Last week was a damn fine week for funnybooks, with three of my current favorites hitting the stands all on the same day. So of course, I’m going to start this week by talking about a book I didn’t actually read at all…
by Frank Miller and… Not-Frank-Miller
So, yeah. I’m not really reading this book. I gave it a shot briefly when it started, but it has the feel of someone trying to make sense of the glorious nonsense that is Frank Miller’s Bat-Future. It’s tame when it needs to be wild, utterly sane when it needs to be utterly insane. It is entirely too much NOT a glorious mess, in other words, and its very normalcy, its entirely competent mediocrity, bothers me far more than stuff like this:
That’s Frank Miller’s alternate cover to this issue, which is apparently causing a bit of a stir on-line. Many think that’s an awful drawing, and while I personally kinda dig it, even I will admit that it’s rough. Wonder Woman’s legs are a little too small in comparison to her torso. Or, actually, I suppose that should be LEG, singular, since he doesn’t seem to have bothered drawing her left leg (or arm, for that matter). And the baby, while I appreciate the little nod to Lone Wolf and Cub, looks a bit too much like a miniature Jonathan Winters for comfort.
But it captures a mood. An attitude. It might help to think of Miller’s work here as cartooning instead of illustration. It’s a drawing meant to express something about Wonder Woman as a character, and in that it succeeds rather well. I know exactly who this Wonder Woman is at a glance, and I know that she’s nobody to mess with. It’s all in the face, the pose. The taut crouch and the stare and the wild blowing hair. As a cartoon, it’s dynamite.
I’ll also say that the cover’s colorist (whose name I’m afraid I don’t know) did Miller no favors here, applying tones and gradients to a drawing that I would have told you was intended to be flat. It’s a poor choice, and does nothing to accentuate the heavy design elements in Miller’s current art. This feeling was cemented for me when I stumbled across this re-colored version of the piece at Comics Beat:
That’s the work of James Harvey (who can be found on the Twitter Machine here: https://twitter.com/jamesharveytm/status/725783405544263681/photo/1?ref_src=twsrc), and it’s exactly the sort of treatment that drawing needs. The bright, flat colors really bring out everything good in it, putting realism aside in favor of emotion and pop-art flair, the collage of old Wonder Woman art in the background capping the whole thing off with a perfect finishing touch. If DKIII looked like THIS all the way through, I might be reading it.
I did read the mini-comic Miller contributed to this issue, and it’s pretty great. It’s a Carrie Kelly Batgirl story, pitting her against some thugs while wearing an awesomely wrong dayglo-green costume with pink cape and cowl. Miller’s art here has some of the same anatomical problems as the cover, and doesn’t always deliver on the powerful cartooning. But it’s got this great drawing of Aquaman…
…and that makes up for a lot. Awesomeness. Again… If the whole book looked like this, I’d be reading every issue with a smile on my face. As it is, though, I’ll just have to look at whatever crazy-ass pictures Frank Miller draws for it and be content with that.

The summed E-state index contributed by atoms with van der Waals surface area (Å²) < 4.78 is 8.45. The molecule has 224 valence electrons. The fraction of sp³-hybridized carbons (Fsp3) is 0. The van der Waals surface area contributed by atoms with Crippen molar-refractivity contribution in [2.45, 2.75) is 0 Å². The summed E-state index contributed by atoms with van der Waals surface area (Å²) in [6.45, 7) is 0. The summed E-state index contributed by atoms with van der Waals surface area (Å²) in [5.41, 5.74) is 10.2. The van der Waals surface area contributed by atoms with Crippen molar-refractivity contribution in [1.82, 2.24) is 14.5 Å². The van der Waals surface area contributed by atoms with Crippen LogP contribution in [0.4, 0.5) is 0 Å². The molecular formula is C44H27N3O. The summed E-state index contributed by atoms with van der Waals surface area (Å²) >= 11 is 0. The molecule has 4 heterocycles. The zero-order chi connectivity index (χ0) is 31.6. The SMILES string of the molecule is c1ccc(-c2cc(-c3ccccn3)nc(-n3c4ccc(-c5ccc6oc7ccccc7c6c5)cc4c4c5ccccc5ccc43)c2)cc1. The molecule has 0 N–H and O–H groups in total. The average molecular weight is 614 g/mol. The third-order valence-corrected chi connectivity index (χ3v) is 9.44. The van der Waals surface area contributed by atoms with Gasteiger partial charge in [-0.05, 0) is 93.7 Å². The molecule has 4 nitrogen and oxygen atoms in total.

Comic: Dunno, Didn’t Read It
Frank Miller Contributions: A
Sex Criminals 15
by Matt Fraction and Chip Zdarsky
So this was a packed issue. And, having just finished reading its letter page as I write this, the word “packed” makes me want to make some kind of lurid sex joke. But I’m going to resist that temptation (primarily because I can’t think of anything clever enough).
But, anyway. Yes. Packed. Lots of stuff happening here. Confessions. Realizations. Confrontations. After several issues of entertaining side trips, stories that fleshed out the world of the book, we’re getting back to the series’ core storyline in a big way. And, man, I don’t want to spoil any of this stuff, even a week out from the book’s initial release. But it starts with this…
…and moves on from there, dealing with all sorts of difficult relationship stuff, on several fronts, and handles it all with its usual aplomb.
It also serves to humanize the previously-inscrutable Myrtle Spurge. Myrtle, whose name is such a perfect combination of “frontier granny” and “13-year-old-boy sex joke” that I both hate and admire Fraction for coming up with it, has seemed somewhat… emotionless? …in previous issues. Or, if not emotionless, then perhaps emotionally detached, a sort of hyper-organized suburban mom with a light air of dominatrix about her. And I do think that’s a role she’s very good at playing. But now she’s gotten herself into something she can’t detach herself from so easily, and we’re starting to see that façade of perfection crack a bit around the edges.
That’s only appropriate for this most human of funnybooks, though: even the villains are understandable as people. Of course, it could be argued that Myrtle isn’t really the villain here. She’s trying to stop Our Heroes from robbing banks, after all, and by most lights, that would make her the hero.
So it’s also appropriate, I suppose, that this issue calls into the question the morality of the series’ premise: bank-robbing sex people. It’s always been a weird element of the book, more an aspect of the impulse control problems Jon suffers when he’s not on his meds than something that makes sense for these otherwise very normal people we’ve been reading about for the last 15 issues. There’s a part of me that wishes the book were actually about a couple of morally ambiguous libertines, fucking their way from robbery to robbery and having a grand old time doing it. That would be an awful lot of fun to read, I think, though to really click it would probably have to be written by somebody like Invisibles-era Grant Morrison. Or, I dunno. Howard Chaykin, maybe.